An open access publication of the American Academy of Arts & Sciences
Summer 2016

Varieties of Presidentialism & of Leadership Outcomes

Robert Elgie
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This essay explores aspects of the relationship between political leadership and institutional power, comparing the different forms that presidential institutions have taken across the world and identifying the relationship between these structures and social, political, and economic outcomes. Semipresidential systems are distinguished from presidential systems, and within the former, a distinction is made between president-parliamentary and premier-presidential regimes. Some scholars have argued that presidential regimes are less conducive to the successful transition from authoritarian rule to democracy than are parliamentary governments, but the empirical evidence is contradictory. Recent research has, however, drawn attention to finer distinctions within the various broad categories of presidentialism, focusing on more precise institutional arrangements and trying to identify which are more, and which are less, consonant with the consolidation of democracy.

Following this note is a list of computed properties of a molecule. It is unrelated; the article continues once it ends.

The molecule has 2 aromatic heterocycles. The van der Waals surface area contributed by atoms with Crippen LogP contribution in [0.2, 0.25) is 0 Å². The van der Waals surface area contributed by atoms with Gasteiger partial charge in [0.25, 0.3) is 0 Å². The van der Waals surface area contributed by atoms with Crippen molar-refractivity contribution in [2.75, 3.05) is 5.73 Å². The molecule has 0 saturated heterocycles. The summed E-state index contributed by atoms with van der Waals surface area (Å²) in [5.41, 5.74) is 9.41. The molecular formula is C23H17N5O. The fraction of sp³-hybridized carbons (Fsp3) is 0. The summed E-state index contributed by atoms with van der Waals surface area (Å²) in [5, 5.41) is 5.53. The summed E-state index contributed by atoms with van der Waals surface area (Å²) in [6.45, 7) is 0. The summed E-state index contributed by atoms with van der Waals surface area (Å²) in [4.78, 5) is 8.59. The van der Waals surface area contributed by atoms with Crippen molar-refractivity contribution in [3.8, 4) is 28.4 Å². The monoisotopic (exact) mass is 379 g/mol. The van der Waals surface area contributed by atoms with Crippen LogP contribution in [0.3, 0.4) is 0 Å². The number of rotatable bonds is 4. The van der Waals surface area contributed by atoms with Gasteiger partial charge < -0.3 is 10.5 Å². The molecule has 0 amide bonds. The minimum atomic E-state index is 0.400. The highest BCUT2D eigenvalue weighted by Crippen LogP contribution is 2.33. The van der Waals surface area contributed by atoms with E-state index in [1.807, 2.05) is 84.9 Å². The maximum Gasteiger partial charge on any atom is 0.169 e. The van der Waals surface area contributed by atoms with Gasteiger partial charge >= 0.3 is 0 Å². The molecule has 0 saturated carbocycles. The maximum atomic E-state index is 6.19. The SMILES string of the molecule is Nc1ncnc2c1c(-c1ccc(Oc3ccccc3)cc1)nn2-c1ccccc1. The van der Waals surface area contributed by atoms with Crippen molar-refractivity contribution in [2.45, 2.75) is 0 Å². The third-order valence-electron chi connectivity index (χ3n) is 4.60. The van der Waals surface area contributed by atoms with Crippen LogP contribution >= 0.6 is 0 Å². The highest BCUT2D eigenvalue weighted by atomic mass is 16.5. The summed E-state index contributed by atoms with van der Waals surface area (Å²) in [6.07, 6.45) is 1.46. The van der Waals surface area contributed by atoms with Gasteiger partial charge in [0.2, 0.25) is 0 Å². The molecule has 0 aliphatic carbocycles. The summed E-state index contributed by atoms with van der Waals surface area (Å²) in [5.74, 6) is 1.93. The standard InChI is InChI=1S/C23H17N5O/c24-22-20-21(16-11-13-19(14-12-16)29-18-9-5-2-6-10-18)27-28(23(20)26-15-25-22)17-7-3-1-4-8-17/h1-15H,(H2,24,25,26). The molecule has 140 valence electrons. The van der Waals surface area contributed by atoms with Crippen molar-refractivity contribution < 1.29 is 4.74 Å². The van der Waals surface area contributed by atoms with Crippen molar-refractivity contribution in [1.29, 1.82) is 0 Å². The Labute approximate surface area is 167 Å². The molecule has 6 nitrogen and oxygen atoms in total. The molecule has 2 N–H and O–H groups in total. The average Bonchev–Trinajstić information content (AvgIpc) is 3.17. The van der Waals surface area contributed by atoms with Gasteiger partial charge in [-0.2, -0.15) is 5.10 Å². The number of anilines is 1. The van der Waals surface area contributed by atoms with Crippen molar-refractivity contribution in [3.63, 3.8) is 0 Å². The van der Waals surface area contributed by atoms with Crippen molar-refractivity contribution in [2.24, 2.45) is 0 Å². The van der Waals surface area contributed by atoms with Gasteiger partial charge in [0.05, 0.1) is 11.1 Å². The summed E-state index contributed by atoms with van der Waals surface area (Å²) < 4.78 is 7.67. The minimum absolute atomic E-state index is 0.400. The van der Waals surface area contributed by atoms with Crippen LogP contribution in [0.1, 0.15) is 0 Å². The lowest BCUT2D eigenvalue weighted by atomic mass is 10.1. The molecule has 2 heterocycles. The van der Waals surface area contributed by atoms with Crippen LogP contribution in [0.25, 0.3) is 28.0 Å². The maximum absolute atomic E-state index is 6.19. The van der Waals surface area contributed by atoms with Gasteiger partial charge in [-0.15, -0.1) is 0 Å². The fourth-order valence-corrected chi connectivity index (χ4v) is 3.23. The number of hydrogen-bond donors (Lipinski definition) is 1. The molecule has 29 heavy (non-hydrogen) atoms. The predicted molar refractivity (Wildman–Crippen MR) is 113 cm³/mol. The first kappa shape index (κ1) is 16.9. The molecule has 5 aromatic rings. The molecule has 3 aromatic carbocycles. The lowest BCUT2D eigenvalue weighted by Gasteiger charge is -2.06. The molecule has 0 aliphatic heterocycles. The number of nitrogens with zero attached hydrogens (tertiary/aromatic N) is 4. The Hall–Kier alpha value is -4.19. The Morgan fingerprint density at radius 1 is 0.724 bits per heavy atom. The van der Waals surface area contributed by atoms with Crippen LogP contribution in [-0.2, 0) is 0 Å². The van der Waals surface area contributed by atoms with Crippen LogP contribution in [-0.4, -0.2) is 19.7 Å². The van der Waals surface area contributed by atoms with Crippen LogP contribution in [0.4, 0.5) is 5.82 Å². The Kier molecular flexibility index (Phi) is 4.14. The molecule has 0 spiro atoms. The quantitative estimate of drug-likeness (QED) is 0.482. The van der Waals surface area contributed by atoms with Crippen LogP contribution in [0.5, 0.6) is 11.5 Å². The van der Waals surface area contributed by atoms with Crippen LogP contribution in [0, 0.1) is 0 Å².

ROBERT ELGIE is the Paddy Moriarty Professor of Government and International Politics at Dublin City University. His many books include Semi-Presidentialism: Sub-Types and Democratic Performance (2011), Political Institutions in Contemporary France (2003), and Divided Government in Comparative Perspective (2001). He is the editor of the journal French Politics and the review editor for Government and Opposition.